We don't question that.
That value is trumped here by Congress' visitation to this subject, its determination in 1972 to eliminate an exemption that colleges and universities had previously enjoyed by reasons, among other things, of concerns about academic freedom.
But in extending Title VII's coverage in 1972, Congress was acting not just on the basis of the nation's moral commitment to eliminate invidious discrimination, but out of the Congress' express concern with discrimination in higher education, discrimination that was especially difficult in terms of the barriers being placed before women and before blacks and other minorities.
And that is why Congress saw fit, over the objections of those who said this will curtail academic freedom, the confidentiality process that has been previously enjoyed and has characterized the tenure review process, that will all come to an end.
And the Congress acted in the face of those very concerns and extended Title VII's coverage.
Mr. Lee: Did you mention before or--
Mr. Starr: I think I was deflected.
Thank you, Justice White.
Mr. Lee: --Yes.
Mr. Starr: The proposed qualified privilege that we have heard here, or the balancing test... we've been told that they will be happy with either... will, I think in all likelihood from what we have heard this morning, produce evermore of the wasteful unproductive preliminary kinds of litigation that besets an already overcrowded federal system.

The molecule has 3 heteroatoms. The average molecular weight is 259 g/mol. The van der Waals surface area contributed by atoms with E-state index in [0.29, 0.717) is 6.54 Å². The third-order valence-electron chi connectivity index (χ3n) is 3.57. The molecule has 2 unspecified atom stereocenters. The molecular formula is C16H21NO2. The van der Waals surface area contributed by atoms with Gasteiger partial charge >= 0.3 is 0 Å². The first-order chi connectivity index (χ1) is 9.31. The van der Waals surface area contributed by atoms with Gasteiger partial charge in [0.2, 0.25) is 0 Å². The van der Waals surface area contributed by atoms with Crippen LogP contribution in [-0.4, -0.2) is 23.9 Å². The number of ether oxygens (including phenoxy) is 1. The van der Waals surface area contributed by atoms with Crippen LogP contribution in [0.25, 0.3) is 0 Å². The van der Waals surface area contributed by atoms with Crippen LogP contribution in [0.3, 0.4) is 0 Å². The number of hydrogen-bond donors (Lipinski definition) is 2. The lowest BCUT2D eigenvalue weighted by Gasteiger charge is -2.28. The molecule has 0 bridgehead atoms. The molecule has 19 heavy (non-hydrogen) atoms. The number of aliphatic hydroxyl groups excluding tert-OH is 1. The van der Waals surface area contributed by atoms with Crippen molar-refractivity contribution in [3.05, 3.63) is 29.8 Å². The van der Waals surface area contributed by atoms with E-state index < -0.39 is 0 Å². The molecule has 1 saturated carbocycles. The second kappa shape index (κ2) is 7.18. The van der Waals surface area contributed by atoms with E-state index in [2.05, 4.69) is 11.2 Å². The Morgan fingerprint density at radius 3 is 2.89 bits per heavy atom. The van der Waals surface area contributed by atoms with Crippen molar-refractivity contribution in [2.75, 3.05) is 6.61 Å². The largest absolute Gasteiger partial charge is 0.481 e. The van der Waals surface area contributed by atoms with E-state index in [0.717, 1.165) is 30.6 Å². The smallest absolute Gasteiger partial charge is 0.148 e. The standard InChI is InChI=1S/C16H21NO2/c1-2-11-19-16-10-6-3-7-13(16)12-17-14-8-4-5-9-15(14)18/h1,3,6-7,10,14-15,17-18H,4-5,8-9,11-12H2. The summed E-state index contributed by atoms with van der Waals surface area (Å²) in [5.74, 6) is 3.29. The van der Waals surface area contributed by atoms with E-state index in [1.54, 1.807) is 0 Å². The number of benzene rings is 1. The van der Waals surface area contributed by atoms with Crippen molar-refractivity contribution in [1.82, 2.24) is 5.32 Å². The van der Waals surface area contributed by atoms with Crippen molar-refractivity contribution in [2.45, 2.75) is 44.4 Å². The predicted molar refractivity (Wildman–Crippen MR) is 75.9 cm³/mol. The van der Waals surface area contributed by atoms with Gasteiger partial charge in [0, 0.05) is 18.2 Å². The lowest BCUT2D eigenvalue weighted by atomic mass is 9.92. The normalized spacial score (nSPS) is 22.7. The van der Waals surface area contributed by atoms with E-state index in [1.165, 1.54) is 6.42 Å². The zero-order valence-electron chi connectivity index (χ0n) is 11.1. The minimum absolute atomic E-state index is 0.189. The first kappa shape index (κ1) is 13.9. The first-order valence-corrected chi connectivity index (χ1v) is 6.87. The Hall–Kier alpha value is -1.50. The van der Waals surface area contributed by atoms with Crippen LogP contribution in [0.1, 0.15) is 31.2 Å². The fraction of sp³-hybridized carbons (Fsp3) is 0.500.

In the Gray case, the Second Circuit case, is a prime example of there... that.
There the District Court fashioned a balancing test, applied the balancing test after engage... after the parties had engaged in discovery, concluded that the private civil rights plaintiff there did not in fact need these materials.
The case went upstairs at Foley Square.
The case was fully briefed, fully argued, and the Second Circuit unanimously disagreed.
It said, no, we strike the balance differently.
And yet the benefits that would accrue to the academy from this sort of regime that Mr. Lee is urging upon you are quite marginal.
This information, when we're talking about a Commission investigation, will not atypically need to be turned over to the Commission anyway.
In fact, it's clear in this case and this kind of case that the Commission must have this information in order to do its job, and the amici seem to realize that.
Mr. Lee: Could I ask, why do they need the names of the people who have furnished these opinions?
Mr. Starr: They need the names... pardon me.
Let me make one preliminary point, if I may.
That is, the Third Circuit has left open on remand the subject of redaction.
So this Court need not in fact address that point.
The Commission, however, as a--
Mr. Lee: xxx address that?
Mr. Starr: --I'm happy to address it in response to the question.
Mr. Lee: No, but are you addressing it in your argument?
Have you been addressing it?
Are you making the argument that you need all this material?
Mr. Starr: Our argument is indeed that we need unencumbered access to it.
Mr. Lee: Including names?
Mr. Starr: Including names.
We need to know names, among other things, to determine whether the appropriate procedures were followed, whether the same kinds of procedures were followed with respect to Professor Tung as were followed in other instances.